• Lessons Learned From An Apple Bull [View article]
    I find this "no Jobs = no innovation" argument completely silly. If you've worked for a large corporation, you'd realize there's thousands of people working hard and given opportunity to input ideas and innovation. Yes, they need to innovate otherwise they'll die in that industry, but it really isn't dependent on one person. It is something I noticed that began with the hero worship of guys like Lee Iacocca at Ford/Chrysler. Yes, these chaps make an impact, but its not like the company lives or dies with them. It's the same hyperbole that drove Apple up to 700.
    Jan 26, 2013. 05:44 AM | 8 Likes Like |Link to Comment
  • With austerity proving "uniquely destructive" to the eurozone, Berkeley's Christina Romer says "measures should be backloaded." I.e., they should be passed now but phased in gradually as economies recover. History shows that it works: e.g., the U.S.'s 1983 Social Security reform, and Sweden's plan to cut its deficit by 8% of GDP in 1995.  [View news story]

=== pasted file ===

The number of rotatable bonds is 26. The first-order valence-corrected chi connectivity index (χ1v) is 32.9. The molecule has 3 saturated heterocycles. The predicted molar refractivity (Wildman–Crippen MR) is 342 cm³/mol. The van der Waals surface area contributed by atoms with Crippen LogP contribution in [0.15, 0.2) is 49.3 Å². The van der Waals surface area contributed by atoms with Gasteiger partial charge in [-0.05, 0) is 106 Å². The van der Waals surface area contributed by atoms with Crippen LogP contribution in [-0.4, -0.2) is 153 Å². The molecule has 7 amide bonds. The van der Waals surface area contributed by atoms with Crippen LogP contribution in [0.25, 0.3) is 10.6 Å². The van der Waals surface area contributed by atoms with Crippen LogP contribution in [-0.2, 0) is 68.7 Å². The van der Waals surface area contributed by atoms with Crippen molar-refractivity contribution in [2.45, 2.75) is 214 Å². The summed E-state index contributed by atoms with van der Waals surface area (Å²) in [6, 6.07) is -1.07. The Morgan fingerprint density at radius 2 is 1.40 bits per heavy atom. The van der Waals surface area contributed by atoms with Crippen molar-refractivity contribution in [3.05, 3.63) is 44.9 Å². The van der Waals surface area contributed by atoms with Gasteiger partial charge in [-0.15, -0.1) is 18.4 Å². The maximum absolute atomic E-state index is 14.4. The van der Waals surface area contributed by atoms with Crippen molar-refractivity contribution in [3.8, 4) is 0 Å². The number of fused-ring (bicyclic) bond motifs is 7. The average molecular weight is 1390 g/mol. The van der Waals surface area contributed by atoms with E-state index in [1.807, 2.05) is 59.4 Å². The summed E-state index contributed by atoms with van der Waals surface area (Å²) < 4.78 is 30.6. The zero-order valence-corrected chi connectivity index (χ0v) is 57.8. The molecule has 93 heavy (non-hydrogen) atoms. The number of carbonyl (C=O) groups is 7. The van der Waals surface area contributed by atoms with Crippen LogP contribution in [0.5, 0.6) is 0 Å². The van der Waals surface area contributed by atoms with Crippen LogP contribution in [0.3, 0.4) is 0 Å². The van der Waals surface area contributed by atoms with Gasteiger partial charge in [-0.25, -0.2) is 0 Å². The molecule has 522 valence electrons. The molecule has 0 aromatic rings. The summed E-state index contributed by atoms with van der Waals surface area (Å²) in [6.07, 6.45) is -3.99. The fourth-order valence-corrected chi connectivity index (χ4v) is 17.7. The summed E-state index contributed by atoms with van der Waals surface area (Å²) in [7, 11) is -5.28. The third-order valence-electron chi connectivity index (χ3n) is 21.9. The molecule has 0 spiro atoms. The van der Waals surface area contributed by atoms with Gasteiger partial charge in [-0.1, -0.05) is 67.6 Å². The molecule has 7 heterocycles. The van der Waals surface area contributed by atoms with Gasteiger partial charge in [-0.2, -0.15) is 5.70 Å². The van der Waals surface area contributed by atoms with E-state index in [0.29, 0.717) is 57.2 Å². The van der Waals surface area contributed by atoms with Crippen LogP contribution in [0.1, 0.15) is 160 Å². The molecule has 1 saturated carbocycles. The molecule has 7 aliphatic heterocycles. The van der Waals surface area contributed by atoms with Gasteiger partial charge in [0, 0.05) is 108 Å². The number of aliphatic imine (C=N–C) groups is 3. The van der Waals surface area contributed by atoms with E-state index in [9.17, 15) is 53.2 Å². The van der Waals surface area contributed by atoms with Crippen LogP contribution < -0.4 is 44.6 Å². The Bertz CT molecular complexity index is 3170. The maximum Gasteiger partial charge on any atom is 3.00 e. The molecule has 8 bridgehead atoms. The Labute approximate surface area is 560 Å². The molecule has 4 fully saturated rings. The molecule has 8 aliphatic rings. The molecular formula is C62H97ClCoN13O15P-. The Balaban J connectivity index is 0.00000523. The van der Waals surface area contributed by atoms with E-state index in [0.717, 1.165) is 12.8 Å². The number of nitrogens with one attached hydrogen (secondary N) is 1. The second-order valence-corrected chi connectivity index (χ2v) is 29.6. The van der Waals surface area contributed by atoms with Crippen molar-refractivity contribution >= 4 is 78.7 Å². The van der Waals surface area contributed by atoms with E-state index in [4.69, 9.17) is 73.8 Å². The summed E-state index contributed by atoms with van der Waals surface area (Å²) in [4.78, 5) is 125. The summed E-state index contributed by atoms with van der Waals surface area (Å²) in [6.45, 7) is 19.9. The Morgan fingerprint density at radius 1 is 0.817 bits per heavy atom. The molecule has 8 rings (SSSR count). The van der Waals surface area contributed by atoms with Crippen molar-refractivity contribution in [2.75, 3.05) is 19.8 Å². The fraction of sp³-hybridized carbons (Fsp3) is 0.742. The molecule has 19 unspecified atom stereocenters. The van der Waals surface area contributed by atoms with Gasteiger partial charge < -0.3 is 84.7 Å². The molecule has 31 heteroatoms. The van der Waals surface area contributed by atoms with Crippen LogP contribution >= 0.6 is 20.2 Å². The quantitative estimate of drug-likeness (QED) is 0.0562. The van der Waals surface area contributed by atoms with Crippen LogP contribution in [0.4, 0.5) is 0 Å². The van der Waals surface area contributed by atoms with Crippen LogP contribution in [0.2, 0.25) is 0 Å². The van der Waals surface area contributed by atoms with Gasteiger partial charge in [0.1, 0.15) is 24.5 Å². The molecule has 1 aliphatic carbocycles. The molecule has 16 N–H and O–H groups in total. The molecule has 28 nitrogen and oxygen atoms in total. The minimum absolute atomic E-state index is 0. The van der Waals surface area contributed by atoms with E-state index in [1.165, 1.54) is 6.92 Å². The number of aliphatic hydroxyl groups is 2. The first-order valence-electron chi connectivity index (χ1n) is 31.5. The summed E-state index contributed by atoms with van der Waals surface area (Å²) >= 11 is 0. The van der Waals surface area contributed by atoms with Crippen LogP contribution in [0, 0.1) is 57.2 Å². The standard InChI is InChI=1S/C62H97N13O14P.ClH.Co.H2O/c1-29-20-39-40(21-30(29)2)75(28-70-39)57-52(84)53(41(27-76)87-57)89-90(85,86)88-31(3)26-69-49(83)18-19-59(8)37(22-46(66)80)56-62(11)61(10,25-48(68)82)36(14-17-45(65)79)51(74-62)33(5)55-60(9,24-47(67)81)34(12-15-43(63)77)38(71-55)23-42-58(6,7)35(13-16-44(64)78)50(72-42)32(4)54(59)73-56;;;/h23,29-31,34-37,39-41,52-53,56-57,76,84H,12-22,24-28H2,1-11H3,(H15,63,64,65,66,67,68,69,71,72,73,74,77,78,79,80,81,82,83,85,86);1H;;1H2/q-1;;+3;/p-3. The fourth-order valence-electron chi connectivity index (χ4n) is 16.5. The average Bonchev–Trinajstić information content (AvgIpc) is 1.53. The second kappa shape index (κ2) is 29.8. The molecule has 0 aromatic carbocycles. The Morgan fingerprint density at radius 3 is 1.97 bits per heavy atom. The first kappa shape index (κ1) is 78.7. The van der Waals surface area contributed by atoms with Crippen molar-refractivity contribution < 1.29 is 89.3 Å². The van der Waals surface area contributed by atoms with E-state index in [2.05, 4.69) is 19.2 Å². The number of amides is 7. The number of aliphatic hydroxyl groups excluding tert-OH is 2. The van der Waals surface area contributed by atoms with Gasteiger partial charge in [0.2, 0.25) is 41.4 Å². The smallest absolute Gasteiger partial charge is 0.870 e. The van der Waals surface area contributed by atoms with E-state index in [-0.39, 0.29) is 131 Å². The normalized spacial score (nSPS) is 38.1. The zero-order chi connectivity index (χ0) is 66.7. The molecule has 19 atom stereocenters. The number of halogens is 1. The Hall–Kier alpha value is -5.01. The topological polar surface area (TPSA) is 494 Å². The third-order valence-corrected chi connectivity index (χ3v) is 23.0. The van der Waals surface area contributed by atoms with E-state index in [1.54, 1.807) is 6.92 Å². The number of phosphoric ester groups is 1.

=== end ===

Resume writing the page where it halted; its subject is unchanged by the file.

Too funny,

    a US policy advisor to Obama telling Europe it doesn't get it. Now we all know Europe doesn't get it, but does the US get it? So how is that massive deficit spending programme going over there in the States? Any luck yet? Any thoughts on the fiscal cliff approaching fast and growing deeper?
    Apr 29, 2012. 08:31 AM | 8 Likes Like |Link to Comment
  • Google (GOOG) gets its $1,000 price target, with CLSA raising to that level citing improving cost-per-clicks (CPCs). Are they serious? In the meantime, Google is set to take on Microsoft (MSFT) with the sale of touchscreen laptops powered by its Chrome operating system. Shares +0.4% premarket. [View news story]
    This is so funny, yet so tedious and sad. Remember Apple price targets of 1000, even 1111?

    Well now its Google's turn to sucker in the dumb money. Muppets being milked.
    Feb 21, 2013. 08:23 AM | 7 Likes Like |Link to Comment
  • FOMC Announcement: No changes, with $85B/month in asset purchases and ZIRP remaining the monetary law of the land. New FOMC voter, Kansas City Fed chief Esther George, replaces the Richmond Fed's Jeff Lacker as a dissenting vote. The Fed blames a pause in the recovery on weather and other transitory factors. [View news story]
    Upswings are structural and permanent, downswings are transitory and weather induced.
    Jan 30, 2013. 02:44 PM | 7 Likes Like |Link to Comment